Perfection's not quite the big deal it used to be, at least according to the foremost critics of gaming. Eyebrows have been raised across the industry at the fact that with their scoring of New Super Mario Bros. Wii, Japanese gaming magazine Famitsu has given four 40/40 "perfect" scores this year - more than in any other year to date.
Famitsu's reviews have been an upward trend for years. This excellent analysis from Siliconera of the past decade of Famitsu reviews puts the trend in easily-digestible graph format - and it would be even more damning if the graph went back further, given that Famitsu failed to award a perfect score for its first twelve years of publication. I can only imagine the kind of "hockey stick" graph that might create.
Western gamers have taken a cynical stance, accusing Famitsu of buying and selling perfect scores. I can only suppose the geographical distance from Famitsu's homeland gives them the ability to notice trends that they would otherwise ignore in their own countries - as there is very little comment about the equivalent trend of runaway reviews scores in the West.
Consider the UK's Edge magazine - not the West's equivalent of Famitsu by any means, but an influential publication that, like Famitsu, is read by both gamers and developers. Despite its reputation for strictness, out of the 11 titles to score a "perfect" 10/10, six of them have come in the last three years alone. Edge has been in publication for 16 years.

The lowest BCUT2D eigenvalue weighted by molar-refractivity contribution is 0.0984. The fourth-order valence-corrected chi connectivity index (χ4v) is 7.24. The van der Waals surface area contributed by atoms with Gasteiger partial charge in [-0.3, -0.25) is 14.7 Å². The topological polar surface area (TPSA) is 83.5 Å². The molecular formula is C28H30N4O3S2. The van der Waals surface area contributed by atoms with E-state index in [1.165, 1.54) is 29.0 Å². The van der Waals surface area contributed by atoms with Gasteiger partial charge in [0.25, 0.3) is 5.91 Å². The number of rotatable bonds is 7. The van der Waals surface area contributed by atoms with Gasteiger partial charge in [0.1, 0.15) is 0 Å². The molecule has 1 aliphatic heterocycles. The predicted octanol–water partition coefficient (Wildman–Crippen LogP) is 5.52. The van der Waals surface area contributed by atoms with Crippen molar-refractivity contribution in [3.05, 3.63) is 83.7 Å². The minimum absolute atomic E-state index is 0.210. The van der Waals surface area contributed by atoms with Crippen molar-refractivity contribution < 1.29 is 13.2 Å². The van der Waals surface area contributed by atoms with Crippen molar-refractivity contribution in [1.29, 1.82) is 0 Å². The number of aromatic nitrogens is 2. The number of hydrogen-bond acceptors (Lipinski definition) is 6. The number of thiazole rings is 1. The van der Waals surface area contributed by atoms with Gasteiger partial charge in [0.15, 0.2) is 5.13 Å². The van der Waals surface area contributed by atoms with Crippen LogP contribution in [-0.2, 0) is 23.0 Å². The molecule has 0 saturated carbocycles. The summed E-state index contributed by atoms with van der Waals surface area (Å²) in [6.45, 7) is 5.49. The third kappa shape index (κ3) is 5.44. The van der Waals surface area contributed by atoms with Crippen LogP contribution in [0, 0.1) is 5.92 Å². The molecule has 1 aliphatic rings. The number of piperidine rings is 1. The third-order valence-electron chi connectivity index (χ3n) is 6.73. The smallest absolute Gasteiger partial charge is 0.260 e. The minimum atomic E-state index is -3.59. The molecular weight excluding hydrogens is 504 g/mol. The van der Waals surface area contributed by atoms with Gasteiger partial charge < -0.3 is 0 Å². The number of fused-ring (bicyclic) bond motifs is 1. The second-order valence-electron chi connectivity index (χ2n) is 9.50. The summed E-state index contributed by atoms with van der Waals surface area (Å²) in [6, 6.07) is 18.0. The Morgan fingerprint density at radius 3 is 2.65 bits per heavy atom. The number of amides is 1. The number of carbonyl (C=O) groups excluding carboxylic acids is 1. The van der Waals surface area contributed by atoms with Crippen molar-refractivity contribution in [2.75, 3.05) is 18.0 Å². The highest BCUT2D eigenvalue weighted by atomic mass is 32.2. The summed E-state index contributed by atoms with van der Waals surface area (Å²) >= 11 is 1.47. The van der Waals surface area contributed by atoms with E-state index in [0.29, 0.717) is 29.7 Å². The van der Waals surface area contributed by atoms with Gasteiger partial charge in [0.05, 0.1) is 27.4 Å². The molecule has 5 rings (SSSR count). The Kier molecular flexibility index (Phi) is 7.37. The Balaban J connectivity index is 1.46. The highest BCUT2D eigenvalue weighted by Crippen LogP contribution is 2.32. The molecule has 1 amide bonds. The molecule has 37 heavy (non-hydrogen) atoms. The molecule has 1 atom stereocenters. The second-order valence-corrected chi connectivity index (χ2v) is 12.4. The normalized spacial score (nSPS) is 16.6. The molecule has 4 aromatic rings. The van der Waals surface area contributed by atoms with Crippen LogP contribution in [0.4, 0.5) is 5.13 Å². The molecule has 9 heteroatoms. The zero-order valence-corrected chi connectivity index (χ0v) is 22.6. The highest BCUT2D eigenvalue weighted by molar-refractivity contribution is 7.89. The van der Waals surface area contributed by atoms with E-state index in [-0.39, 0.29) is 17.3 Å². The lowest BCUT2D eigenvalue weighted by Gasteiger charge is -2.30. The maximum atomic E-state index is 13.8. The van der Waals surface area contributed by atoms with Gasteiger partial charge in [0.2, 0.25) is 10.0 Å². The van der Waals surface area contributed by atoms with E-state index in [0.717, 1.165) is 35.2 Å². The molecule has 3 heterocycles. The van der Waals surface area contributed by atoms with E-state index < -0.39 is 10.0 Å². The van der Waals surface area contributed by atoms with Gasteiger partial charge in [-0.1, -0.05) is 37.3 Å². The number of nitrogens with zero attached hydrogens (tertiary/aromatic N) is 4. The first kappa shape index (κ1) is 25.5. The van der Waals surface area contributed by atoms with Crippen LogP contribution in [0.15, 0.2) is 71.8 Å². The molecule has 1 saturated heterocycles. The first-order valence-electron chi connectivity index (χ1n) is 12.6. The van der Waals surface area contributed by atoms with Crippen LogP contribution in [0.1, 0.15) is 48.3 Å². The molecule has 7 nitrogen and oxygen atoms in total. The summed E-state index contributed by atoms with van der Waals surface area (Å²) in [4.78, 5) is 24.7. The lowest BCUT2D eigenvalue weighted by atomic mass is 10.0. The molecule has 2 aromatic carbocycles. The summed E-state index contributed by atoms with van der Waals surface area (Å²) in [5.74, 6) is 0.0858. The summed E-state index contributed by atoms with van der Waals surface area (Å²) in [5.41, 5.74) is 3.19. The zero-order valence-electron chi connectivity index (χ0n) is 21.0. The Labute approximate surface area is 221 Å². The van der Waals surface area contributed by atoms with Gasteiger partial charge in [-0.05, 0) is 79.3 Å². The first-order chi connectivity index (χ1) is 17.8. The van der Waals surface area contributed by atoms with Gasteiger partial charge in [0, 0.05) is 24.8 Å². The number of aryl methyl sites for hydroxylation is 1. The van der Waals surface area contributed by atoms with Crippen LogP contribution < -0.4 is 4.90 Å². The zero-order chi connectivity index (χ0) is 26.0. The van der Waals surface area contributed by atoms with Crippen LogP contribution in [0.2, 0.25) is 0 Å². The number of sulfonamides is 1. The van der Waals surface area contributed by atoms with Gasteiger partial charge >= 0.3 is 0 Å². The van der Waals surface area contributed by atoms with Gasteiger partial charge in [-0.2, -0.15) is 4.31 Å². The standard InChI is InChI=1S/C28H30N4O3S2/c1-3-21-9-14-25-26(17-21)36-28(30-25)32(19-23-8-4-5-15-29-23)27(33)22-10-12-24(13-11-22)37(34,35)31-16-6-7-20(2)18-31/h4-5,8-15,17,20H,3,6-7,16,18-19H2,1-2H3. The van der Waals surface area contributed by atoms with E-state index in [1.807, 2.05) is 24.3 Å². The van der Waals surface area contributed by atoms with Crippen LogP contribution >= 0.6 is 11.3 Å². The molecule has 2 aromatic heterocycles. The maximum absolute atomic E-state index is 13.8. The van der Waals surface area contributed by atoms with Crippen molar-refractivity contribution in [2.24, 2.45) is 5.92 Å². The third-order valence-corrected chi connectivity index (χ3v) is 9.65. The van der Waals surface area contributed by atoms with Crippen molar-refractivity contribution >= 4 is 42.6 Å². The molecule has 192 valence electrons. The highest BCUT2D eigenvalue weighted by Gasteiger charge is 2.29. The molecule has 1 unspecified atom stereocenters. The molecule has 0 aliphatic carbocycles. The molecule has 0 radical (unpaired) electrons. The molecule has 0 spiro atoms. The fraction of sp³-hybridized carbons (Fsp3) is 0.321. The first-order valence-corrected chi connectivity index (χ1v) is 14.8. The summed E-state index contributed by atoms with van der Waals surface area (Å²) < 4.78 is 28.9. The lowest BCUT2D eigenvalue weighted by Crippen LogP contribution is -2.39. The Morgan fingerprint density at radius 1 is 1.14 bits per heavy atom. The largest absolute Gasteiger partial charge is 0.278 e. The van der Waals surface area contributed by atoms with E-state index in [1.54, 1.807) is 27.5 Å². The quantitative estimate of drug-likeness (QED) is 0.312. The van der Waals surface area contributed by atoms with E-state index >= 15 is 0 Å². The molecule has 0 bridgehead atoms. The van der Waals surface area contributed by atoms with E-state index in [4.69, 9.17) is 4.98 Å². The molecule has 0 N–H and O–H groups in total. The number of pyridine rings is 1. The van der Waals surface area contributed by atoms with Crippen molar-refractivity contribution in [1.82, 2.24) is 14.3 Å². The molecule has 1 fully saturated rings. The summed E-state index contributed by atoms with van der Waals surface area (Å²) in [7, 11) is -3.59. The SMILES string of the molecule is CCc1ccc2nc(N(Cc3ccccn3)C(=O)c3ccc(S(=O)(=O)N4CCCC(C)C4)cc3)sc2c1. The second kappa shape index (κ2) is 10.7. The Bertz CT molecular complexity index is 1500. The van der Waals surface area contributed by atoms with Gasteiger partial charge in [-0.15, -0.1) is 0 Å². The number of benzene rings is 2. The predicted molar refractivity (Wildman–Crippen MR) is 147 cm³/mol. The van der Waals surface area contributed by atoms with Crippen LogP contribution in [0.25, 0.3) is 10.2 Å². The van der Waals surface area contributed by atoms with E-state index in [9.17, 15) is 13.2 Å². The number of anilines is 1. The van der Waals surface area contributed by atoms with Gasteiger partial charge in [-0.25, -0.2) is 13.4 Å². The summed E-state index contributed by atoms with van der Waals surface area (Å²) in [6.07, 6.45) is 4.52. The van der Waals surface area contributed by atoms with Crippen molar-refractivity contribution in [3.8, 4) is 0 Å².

Added up, both Famitsu and Edge have given more perfect scores in the last three years than in the previous whole history of their publications - for Famitsu, 6 perfects in the 20 years up to 2006 followed by 7 in the last 3 years; for Edge, 5 in the 13 years to 2006, versus 6 in the following three years.
The question many of you are probably asking is why anybody should give a damn. And it's a valid question. Games reviews are just numbers after all. The number of titles that haven't bagged perfect scores but deserved them are enough to make you doubt the whole enterprise - notable gamer favorites like GoldenEye 007, Silent Hill 2, Resident Evil 4 and Shadow of the Colossus are conspicuous by their absence from both magazines' lists (Zelda: Ocarina of Time and Bayonetta are the only games the two agree on). It's just an argument for fanboys, right?
Not quite. For no matter how many times we are told that reviews do not matter anywhere near as much to sales as marketing or word of mouth does, the industry is obsessed with them to the point of addiction.